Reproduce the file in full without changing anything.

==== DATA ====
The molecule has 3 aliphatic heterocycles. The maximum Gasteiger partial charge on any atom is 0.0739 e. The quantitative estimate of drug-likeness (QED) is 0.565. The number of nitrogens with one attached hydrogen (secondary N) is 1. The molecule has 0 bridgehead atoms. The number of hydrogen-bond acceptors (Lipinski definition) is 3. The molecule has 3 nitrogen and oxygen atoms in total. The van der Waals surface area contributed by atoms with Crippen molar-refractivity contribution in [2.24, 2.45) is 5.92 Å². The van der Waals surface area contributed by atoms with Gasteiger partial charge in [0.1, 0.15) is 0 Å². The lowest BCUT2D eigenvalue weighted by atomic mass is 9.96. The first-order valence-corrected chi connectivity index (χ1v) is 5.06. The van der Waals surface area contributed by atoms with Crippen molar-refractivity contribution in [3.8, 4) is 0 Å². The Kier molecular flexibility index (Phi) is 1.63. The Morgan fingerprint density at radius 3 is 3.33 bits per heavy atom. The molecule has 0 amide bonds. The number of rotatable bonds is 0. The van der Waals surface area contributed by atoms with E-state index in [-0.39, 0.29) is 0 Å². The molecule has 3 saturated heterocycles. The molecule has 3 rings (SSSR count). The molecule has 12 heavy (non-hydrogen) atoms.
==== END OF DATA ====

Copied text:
The molecule has 3 aliphatic heterocycles. The maximum Gasteiger partial charge on any atom is 0.0739 e. The quantitative estimate of drug-likeness (QED) is 0.565. The number of nitrogens with one attached hydrogen (secondary N) is 1. The molecule has 0 bridgehead atoms. The number of hydrogen-bond acceptors (Lipinski definition) is 3. The molecule has 3 nitrogen and oxygen atoms in total. The van der Waals surface area contributed by atoms with Crippen molar-refractivity contribution in [2.24, 2.45) is 5.92 Å². The van der Waals surface area contributed by atoms with Gasteiger partial charge in [0.1, 0.15) is 0 Å². The lowest BCUT2D eigenvalue weighted by atomic mass is 9.96. The first-order valence-corrected chi connectivity index (χ1v) is 5.06. The van der Waals surface area contributed by atoms with Crippen molar-refractivity contribution in [3.8, 4) is 0 Å². The Kier molecular flexibility index (Phi) is 1.63. The Morgan fingerprint density at radius 3 is 3.33 bits per heavy atom. The molecule has 0 amide bonds. The number of rotatable bonds is 0. The van der Waals surface area contributed by atoms with E-state index in [-0.39, 0.29) is 0 Å². The molecule has 3 saturated heterocycles. The molecule has 3 rings (SSSR count). The molecule has 12 heavy (non-hydrogen) atoms.